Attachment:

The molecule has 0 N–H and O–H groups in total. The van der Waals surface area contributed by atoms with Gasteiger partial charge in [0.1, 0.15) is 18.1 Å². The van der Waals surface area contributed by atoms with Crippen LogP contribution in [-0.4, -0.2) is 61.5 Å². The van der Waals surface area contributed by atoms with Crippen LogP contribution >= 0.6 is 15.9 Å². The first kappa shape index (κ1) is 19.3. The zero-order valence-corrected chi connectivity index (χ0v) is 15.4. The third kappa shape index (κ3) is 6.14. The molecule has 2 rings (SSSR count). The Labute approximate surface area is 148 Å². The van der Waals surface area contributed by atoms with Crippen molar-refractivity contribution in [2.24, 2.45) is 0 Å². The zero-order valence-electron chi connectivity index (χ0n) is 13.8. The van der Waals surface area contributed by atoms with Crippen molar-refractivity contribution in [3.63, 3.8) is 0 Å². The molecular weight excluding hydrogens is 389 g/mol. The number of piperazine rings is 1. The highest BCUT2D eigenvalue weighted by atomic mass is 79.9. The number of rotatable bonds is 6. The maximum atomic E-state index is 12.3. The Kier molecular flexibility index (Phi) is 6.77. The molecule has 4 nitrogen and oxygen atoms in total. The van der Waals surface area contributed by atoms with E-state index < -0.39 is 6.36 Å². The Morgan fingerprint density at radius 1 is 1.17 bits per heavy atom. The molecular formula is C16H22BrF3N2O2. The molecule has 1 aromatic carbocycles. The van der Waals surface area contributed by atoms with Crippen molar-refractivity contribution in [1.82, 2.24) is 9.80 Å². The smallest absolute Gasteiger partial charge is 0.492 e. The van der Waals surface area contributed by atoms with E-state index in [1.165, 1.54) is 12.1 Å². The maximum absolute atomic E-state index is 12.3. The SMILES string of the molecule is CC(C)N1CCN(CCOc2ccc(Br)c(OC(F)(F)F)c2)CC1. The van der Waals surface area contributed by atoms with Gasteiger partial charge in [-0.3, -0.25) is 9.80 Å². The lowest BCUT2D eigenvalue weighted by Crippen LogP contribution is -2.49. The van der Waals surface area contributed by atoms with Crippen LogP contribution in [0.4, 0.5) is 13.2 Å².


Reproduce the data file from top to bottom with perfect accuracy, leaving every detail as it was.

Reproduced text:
The molecule has 0 N–H and O–H groups in total. The van der Waals surface area contributed by atoms with Gasteiger partial charge in [0.1, 0.15) is 18.1 Å². The van der Waals surface area contributed by atoms with Crippen LogP contribution in [-0.4, -0.2) is 61.5 Å². The van der Waals surface area contributed by atoms with Crippen LogP contribution >= 0.6 is 15.9 Å². The first kappa shape index (κ1) is 19.3. The zero-order valence-corrected chi connectivity index (χ0v) is 15.4. The third kappa shape index (κ3) is 6.14. The molecule has 2 rings (SSSR count). The Labute approximate surface area is 148 Å². The van der Waals surface area contributed by atoms with Crippen molar-refractivity contribution in [2.24, 2.45) is 0 Å². The zero-order valence-electron chi connectivity index (χ0n) is 13.8. The van der Waals surface area contributed by atoms with Crippen molar-refractivity contribution in [3.63, 3.8) is 0 Å². The molecular weight excluding hydrogens is 389 g/mol. The number of piperazine rings is 1. The highest BCUT2D eigenvalue weighted by atomic mass is 79.9. The number of rotatable bonds is 6. The maximum atomic E-state index is 12.3. The Kier molecular flexibility index (Phi) is 6.77. The molecule has 4 nitrogen and oxygen atoms in total. The van der Waals surface area contributed by atoms with E-state index < -0.39 is 6.36 Å². The Morgan fingerprint density at radius 1 is 1.17 bits per heavy atom. The molecular formula is C16H22BrF3N2O2. The molecule has 1 aromatic carbocycles. The van der Waals surface area contributed by atoms with Crippen molar-refractivity contribution in [1.82, 2.24) is 9.80 Å². The smallest absolute Gasteiger partial charge is 0.492 e. The van der Waals surface area contributed by atoms with E-state index in [1.165, 1.54) is 12.1 Å². The maximum absolute atomic E-state index is 12.3. The SMILES string of the molecule is CC(C)N1CCN(CCOc2ccc(Br)c(OC(F)(F)F)c2)CC1. The van der Waals surface area contributed by atoms with Gasteiger partial charge in [-0.3, -0.25) is 9.80 Å². The lowest BCUT2D eigenvalue weighted by Crippen LogP contribution is -2.49. The van der Waals surface area contributed by atoms with Crippen LogP contribution in [0.4, 0.5) is 13.2 Å².